Generating power

We did raise $2,000 for the generator but, due to security issues at Neema, Mama decided that getting a generator would put her at a greater risk for thieves to steal it. She decided instead to get an entire solar-powered system to light the facilities. Last December, Mama was presented with a $2,000 check personally delivered by Brian and Debbie Lee, InterVarsity staff, who were in Kenya to set up another Global Project.

This summer Brian wrote to me, “We visited Neema yesterday. Mama is having the solar-powered system completed. An electrician was finishing the wiring. So far, the system seems to be working well.”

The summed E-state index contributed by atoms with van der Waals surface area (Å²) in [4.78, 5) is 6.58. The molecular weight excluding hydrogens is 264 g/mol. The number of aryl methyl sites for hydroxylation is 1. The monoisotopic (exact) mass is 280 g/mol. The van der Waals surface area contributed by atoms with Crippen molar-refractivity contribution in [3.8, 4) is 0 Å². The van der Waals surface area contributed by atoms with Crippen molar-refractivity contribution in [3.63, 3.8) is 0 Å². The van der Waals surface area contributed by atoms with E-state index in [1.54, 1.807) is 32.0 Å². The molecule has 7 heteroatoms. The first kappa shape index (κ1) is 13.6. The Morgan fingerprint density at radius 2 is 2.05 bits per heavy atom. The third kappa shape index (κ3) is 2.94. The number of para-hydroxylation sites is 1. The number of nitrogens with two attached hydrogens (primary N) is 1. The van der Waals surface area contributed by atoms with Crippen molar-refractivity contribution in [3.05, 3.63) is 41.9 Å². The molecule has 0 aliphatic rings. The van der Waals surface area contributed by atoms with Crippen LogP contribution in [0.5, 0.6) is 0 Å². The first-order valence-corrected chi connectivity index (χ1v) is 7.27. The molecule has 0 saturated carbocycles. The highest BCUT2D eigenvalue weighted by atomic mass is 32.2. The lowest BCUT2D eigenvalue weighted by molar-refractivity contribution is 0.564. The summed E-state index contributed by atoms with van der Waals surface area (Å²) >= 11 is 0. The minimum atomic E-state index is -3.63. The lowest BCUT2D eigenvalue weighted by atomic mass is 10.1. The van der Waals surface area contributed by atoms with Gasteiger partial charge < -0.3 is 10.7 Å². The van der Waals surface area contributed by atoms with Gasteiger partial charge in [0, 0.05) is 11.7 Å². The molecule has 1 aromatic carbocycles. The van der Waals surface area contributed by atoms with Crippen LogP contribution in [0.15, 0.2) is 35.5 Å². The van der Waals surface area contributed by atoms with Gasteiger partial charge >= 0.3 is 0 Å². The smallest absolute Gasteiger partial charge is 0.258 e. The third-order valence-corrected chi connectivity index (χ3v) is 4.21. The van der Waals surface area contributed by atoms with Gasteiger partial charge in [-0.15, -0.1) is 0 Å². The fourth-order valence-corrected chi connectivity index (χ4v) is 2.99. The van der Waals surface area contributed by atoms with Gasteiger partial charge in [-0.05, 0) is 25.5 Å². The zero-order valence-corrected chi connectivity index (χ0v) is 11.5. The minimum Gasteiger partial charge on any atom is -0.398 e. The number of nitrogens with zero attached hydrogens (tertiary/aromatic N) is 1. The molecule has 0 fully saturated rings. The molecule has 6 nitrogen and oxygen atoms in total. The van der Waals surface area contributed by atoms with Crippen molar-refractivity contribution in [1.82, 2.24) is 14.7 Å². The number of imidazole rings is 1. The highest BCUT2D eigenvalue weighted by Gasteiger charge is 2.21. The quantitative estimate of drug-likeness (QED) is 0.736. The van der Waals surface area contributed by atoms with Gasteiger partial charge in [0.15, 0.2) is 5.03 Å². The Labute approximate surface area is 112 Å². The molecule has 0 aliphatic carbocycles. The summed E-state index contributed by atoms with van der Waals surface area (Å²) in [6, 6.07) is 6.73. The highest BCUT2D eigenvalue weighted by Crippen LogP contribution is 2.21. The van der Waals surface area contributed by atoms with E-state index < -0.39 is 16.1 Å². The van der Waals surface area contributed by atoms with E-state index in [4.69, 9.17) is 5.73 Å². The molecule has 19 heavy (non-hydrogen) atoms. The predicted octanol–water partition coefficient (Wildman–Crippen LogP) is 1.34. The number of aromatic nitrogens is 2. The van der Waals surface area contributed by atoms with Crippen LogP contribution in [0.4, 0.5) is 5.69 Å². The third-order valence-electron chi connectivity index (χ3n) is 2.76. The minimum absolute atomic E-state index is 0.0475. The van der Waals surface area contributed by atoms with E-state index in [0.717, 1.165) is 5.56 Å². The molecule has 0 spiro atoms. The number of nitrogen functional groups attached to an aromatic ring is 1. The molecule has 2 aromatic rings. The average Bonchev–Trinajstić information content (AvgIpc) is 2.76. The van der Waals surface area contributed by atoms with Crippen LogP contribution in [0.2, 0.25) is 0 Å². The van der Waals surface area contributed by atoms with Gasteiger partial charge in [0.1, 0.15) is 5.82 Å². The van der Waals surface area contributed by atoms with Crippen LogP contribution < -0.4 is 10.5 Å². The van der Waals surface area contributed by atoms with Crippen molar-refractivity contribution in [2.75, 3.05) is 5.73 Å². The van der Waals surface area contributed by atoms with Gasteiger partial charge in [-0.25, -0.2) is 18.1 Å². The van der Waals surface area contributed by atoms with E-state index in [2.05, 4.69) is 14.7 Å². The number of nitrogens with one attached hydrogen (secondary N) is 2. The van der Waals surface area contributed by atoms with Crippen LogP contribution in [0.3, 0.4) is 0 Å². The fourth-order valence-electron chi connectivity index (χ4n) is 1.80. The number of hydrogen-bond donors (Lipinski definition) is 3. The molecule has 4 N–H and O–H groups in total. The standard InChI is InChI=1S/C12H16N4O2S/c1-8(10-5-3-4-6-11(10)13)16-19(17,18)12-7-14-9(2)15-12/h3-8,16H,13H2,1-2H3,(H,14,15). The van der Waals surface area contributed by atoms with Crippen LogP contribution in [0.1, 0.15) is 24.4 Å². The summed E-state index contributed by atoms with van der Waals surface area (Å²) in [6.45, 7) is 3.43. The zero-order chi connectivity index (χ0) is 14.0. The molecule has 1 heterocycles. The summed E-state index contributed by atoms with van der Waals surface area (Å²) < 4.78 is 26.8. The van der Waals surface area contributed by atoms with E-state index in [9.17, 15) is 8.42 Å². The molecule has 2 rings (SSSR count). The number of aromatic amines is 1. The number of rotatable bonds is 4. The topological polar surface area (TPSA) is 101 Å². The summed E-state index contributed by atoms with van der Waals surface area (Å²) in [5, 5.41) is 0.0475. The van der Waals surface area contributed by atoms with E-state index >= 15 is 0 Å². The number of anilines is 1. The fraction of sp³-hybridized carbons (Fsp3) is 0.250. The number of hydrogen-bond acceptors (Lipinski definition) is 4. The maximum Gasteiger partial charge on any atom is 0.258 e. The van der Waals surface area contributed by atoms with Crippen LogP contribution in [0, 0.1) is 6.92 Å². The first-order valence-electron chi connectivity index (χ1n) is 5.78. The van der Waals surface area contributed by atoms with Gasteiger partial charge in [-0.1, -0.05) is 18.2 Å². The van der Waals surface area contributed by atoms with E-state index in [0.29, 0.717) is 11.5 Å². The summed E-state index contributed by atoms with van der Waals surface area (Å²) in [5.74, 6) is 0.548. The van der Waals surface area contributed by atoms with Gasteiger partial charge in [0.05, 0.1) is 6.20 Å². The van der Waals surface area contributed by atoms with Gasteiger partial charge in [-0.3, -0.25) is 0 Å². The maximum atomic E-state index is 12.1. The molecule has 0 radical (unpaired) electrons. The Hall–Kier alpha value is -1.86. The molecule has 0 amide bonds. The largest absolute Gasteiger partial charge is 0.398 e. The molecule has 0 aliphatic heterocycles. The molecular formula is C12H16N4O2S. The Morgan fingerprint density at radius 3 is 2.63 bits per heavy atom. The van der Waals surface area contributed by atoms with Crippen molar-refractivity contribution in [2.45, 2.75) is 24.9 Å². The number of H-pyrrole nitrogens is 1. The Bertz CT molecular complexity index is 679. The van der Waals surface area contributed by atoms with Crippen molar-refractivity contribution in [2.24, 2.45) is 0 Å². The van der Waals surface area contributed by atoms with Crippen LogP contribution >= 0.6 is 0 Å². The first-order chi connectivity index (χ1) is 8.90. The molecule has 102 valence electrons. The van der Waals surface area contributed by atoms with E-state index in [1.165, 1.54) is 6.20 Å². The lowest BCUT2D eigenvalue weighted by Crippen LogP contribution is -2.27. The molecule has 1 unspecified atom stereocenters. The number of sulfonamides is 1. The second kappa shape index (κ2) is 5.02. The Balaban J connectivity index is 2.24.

I hope to return some day to Neema and see it lit up by the generator funded by students on my campus, and eat dinner in the light. I miss my Neema family, but it is enough to know God is taking care of them. I keep praying for more opportunities to stay involved in their lives and ministry in Kenya. What a beautiful thing to be in God’s global church, his family of believers!

—Melissa Berry

Read another story about students at Ohio State who promoted justice and Jesus with orange t-shirts.

If you recently returned from a cross-cultural experience and are facing re-entry issues, this resource may help you.